But when considering becoming a better student and preparing for standardized testing the best answer to the question, “Should I just read novels?” is, “Absolutely not!” Biographies, autobiographies, and non-fiction are under-appreciated for their excellent value to us. For one thing, they are among the richest source of factual information. Biographies expand our content knowledge when we read the lives of figures in any field of life’s endeavors—figures in history, explorers, scientists in every scientific field, mathematicians, musicians, artists, athletes and so on. There is no better way to understand these fields than through those whose lives have been dedicated to them. And in biographies and non-fictions, we may come to understand how others have overcome obstacles, dealt with tragedy, faced handicaps, fought for human rights, etc. These works are loaded with extremely valuable life lessons. Through these works, you can also increase your own self-discovery; you will likely see the world in new ways; you will come to new understanding of current affairs, history, politics, and physical and mental health. Biographies, autobiographies, and non-fiction have the capacity to make you a better, more knowledgeable, and more aware individual. They are a treasure trove of knowledge which can only help you be a better student and be better prepared for standardized testing.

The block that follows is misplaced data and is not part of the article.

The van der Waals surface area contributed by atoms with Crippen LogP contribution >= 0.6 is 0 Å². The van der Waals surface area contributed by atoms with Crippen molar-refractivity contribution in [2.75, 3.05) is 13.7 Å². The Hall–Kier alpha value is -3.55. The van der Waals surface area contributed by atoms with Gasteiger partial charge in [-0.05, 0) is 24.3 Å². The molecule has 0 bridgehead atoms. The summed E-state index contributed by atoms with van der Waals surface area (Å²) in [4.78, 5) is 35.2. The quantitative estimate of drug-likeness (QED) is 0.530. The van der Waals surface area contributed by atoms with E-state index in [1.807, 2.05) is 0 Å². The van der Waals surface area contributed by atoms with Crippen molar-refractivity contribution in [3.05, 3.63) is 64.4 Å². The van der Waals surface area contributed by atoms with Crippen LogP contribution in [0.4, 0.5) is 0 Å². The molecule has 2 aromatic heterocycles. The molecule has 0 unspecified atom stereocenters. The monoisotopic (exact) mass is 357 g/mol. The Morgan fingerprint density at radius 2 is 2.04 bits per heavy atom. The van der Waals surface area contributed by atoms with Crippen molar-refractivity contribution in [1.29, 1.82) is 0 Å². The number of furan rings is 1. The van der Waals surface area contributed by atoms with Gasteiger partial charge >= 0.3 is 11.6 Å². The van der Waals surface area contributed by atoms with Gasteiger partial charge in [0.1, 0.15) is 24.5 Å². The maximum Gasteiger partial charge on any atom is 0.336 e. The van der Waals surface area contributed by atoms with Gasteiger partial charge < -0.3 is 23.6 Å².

Whether you’re reading books electronically or in print, there is something to be said for owning your own personal library at home. It doesn’t have to be large. It just has to be yours. That’s what makes it rich! It will help you remember the great books you’ve read—and their authors. It will motivate you to pick up a book and read. It will serve as a resource for your writing and other assignments. Although there are no rules for a personal library, here are some suggestions of what it could consist of:
(If the books readily accessible, it greatly increases the likelihood of your reading them.)
(They don’t have to be masterpieces. They may be books on music, sports, animals—whatever you’re interested in.)
(A few textbooks and reference works can be very helpful in doing assignments and projects.)
Once you have your own personal library, you’ll be amazed how easy it’ll be to grow it.
There probably isn’t one answer to this question; if you can list your five favorite books as well as name your favorite author or authors, you very likely have an excellent reading background. If not, it’s a sign that you need to read more books and discover authors who speak to you! This can become an academic and intellectual goal. It won’t take long, and it will make you a more intelligent individual who is better prepared academically.
There may even be a more practical reason for knowing your favorite books and authors. For a college interview, will you be able to answer such questions as, “Who is your favorite author?” “What are you reading these days?” “What’s the most interesting book you’ve ever read?” The interviewer will learn a great deal about you from that answer!